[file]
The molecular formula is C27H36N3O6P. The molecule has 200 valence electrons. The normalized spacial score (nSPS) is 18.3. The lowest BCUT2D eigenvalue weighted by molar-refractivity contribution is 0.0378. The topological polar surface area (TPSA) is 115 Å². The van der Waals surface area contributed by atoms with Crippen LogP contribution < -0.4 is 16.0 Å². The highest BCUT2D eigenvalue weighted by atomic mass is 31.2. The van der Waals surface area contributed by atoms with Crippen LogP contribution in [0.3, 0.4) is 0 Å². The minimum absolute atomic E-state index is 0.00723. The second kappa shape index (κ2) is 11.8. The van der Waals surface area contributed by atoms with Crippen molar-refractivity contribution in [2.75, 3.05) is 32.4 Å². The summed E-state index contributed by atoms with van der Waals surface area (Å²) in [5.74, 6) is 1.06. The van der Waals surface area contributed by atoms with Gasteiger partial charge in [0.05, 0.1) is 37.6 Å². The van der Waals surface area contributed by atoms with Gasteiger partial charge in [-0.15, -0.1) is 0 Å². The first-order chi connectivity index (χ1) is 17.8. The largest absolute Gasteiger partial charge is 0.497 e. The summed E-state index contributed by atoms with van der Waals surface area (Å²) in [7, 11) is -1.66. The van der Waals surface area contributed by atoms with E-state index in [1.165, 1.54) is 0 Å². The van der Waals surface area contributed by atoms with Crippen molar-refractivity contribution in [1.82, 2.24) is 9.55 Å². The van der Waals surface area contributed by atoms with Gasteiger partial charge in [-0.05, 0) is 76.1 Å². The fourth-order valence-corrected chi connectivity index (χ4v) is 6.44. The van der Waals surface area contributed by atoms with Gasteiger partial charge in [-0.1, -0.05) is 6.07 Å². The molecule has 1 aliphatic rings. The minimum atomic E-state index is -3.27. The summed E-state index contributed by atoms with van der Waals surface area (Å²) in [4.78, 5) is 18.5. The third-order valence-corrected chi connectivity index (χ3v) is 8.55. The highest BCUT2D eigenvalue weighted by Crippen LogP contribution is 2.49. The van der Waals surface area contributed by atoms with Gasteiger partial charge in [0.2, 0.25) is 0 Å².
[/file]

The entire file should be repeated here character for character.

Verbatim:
The molecular formula is C27H36N3O6P. The molecule has 200 valence electrons. The normalized spacial score (nSPS) is 18.3. The lowest BCUT2D eigenvalue weighted by molar-refractivity contribution is 0.0378. The topological polar surface area (TPSA) is 115 Å². The van der Waals surface area contributed by atoms with Crippen LogP contribution < -0.4 is 16.0 Å². The highest BCUT2D eigenvalue weighted by atomic mass is 31.2. The van der Waals surface area contributed by atoms with Crippen LogP contribution in [0.3, 0.4) is 0 Å². The minimum absolute atomic E-state index is 0.00723. The second kappa shape index (κ2) is 11.8. The van der Waals surface area contributed by atoms with Crippen molar-refractivity contribution in [2.75, 3.05) is 32.4 Å². The summed E-state index contributed by atoms with van der Waals surface area (Å²) in [5.74, 6) is 1.06. The van der Waals surface area contributed by atoms with Gasteiger partial charge in [0.05, 0.1) is 37.6 Å². The van der Waals surface area contributed by atoms with Gasteiger partial charge in [-0.15, -0.1) is 0 Å². The first-order chi connectivity index (χ1) is 17.8. The largest absolute Gasteiger partial charge is 0.497 e. The summed E-state index contributed by atoms with van der Waals surface area (Å²) in [7, 11) is -1.66. The van der Waals surface area contributed by atoms with E-state index in [1.165, 1.54) is 0 Å². The van der Waals surface area contributed by atoms with Crippen molar-refractivity contribution in [1.82, 2.24) is 9.55 Å². The van der Waals surface area contributed by atoms with Gasteiger partial charge in [-0.05, 0) is 76.1 Å². The fourth-order valence-corrected chi connectivity index (χ4v) is 6.44. The van der Waals surface area contributed by atoms with Gasteiger partial charge in [-0.1, -0.05) is 6.07 Å². The molecule has 1 aliphatic rings. The minimum atomic E-state index is -3.27. The summed E-state index contributed by atoms with van der Waals surface area (Å²) in [4.78, 5) is 18.5. The third-order valence-corrected chi connectivity index (χ3v) is 8.55. The highest BCUT2D eigenvalue weighted by Crippen LogP contribution is 2.49. The van der Waals surface area contributed by atoms with Gasteiger partial charge in [0.2, 0.25) is 0 Å².